Picture this: you're driving late at night. There's not another soul on the road, when suddenly you have this annoying feeling in one of your nostrils. You look around to check if there really isn't anyone around who might see what you're about to do. You reach up to your nose, and you pick it. Feeling instantly better, you drive on as if nothing has happened.
Brain plaques may have been seeded by contaminated hormone extracts from cadavers.
Only a decade ago, the idea that Alzheimer’s disease might be transmissible between people would have been laughed off the stage. But scientists have since shown that tissues can transmit symptoms of the disease between animals — and new results imply that humans, at least in one unusual circumstance, may not be an exception.
The findings, published in this issue of Nature, emerged during autopsy studies of the brains of eight people who had died of the rare but deadly Creutzfeldt–Jakob disease (CJD;Z. Jaunmuktane et al. Nature 525, 247–250; 2015). They contracted it decades after treatment with contaminated batches of growth hormone that had been extracted from the pituitary glands of human cadavers. Six of the brains, in addition to the damage caused by CJD, harboured the tell-tale amyloid pathology that is associated with Alzheimer’s disease.
“This is the first evidence of real-world transmission of amyloid pathology,” says molecular neuroscientist John Hardy of University College London (UCL). “It is potentially concerning.”
If confirmed, the findings raise the spectre that tens of thousands of other people treated with the human growth-hormone (hGH) extracts might be at risk of Alzheimer’s. And although there is no suggestion that Alzheimer’s could be contracted through normal contact with patients, some scientists worry that the findings may have broader implications: that Alzheimer’s could be passed on by other routes through which CJD can be transmitted, such as blood transfusions or contaminated surgical instruments.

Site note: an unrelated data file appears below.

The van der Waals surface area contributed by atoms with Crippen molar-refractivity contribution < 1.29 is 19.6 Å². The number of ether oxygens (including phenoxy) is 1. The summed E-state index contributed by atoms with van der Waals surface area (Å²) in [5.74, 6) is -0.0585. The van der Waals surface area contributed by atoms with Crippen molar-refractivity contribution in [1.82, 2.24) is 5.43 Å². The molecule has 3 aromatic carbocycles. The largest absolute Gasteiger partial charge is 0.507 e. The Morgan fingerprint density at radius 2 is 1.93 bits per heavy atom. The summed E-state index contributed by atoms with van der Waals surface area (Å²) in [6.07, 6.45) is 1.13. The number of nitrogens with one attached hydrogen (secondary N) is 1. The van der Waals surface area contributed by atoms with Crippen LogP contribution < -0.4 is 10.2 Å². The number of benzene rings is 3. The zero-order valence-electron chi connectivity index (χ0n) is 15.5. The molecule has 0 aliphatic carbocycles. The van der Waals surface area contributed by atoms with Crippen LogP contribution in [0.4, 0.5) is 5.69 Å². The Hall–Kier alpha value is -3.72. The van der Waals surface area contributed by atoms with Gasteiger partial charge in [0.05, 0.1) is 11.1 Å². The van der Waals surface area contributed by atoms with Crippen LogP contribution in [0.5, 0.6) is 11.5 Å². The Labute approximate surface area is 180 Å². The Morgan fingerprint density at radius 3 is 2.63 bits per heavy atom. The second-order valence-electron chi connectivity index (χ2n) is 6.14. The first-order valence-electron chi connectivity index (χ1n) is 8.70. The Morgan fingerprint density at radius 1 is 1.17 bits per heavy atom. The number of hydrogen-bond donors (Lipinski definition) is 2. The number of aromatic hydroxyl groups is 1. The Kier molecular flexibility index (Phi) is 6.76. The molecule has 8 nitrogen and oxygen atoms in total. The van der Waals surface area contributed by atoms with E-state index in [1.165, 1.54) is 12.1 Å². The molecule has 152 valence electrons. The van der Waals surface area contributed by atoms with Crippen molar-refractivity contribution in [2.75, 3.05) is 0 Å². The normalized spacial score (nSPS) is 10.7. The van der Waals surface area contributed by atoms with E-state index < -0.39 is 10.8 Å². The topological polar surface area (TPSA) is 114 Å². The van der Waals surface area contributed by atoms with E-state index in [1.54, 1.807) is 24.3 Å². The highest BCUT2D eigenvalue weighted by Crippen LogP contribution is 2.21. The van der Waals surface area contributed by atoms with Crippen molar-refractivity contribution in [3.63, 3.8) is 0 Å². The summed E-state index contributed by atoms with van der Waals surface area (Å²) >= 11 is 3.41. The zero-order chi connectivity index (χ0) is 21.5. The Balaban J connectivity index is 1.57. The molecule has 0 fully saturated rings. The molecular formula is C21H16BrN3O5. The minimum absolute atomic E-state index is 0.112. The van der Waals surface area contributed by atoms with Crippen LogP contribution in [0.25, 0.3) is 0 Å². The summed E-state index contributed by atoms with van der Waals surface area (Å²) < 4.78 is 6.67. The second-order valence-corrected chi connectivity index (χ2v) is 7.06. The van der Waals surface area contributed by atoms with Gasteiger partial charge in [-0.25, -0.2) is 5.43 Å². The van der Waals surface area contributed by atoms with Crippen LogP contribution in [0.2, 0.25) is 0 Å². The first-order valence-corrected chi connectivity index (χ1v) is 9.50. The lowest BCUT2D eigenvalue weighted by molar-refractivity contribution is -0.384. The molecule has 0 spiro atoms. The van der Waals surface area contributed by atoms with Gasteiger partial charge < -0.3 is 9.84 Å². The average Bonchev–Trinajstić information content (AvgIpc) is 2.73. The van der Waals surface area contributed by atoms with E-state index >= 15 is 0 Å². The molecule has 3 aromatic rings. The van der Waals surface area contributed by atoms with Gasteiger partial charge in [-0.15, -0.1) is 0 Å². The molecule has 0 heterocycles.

CJD is one of several neurodegenerative diseases caused by an infectious, misfolded protein, or prion, called PrP. Its misfolded shape makes it sticky, so it forms clumps. Scientists now believe that Alzheimer’s could also be triggered by a similar misfolding, in this case of the peptide amyloid-β, with the disease’s plaques growing from small amyloid-β ‘seeds’. Mice and marmosets have developed plaques when their brains were injected with brain extracts containing amyloid-β; in mice, plaques developed even when the extracts were injected into the animals’ bellies.
Oncolytic viruses represent a new class of therapeutic agents that promote anti-tumour responses through a dual mechanism of action that is dependent on selective tumour cell killing and the induction of systemic anti-tumour immunity. The molecular and cellular mechanisms of action are not fully elucidated but are likely to depend on viral replication within transformed cells, induction of primary cell death, interaction with tumour cell antiviral elements and initiation of innate and adaptive anti-tumour immunity. A variety of native and genetically modified viruses have been developed as oncolytic agents, and the approval of the first oncolytic virus by the US Food and Drug Administration (FDA) is anticipated in the near future. This Review provides a comprehensive overview of the basic biology supporting oncolytic viruses as cancer therapeutic agents, describes oncolytic viruses in advanced clinical trials and discusses the unique challenges in the development of oncolytic viruses as a new class of drugs for the treatment of cancer.
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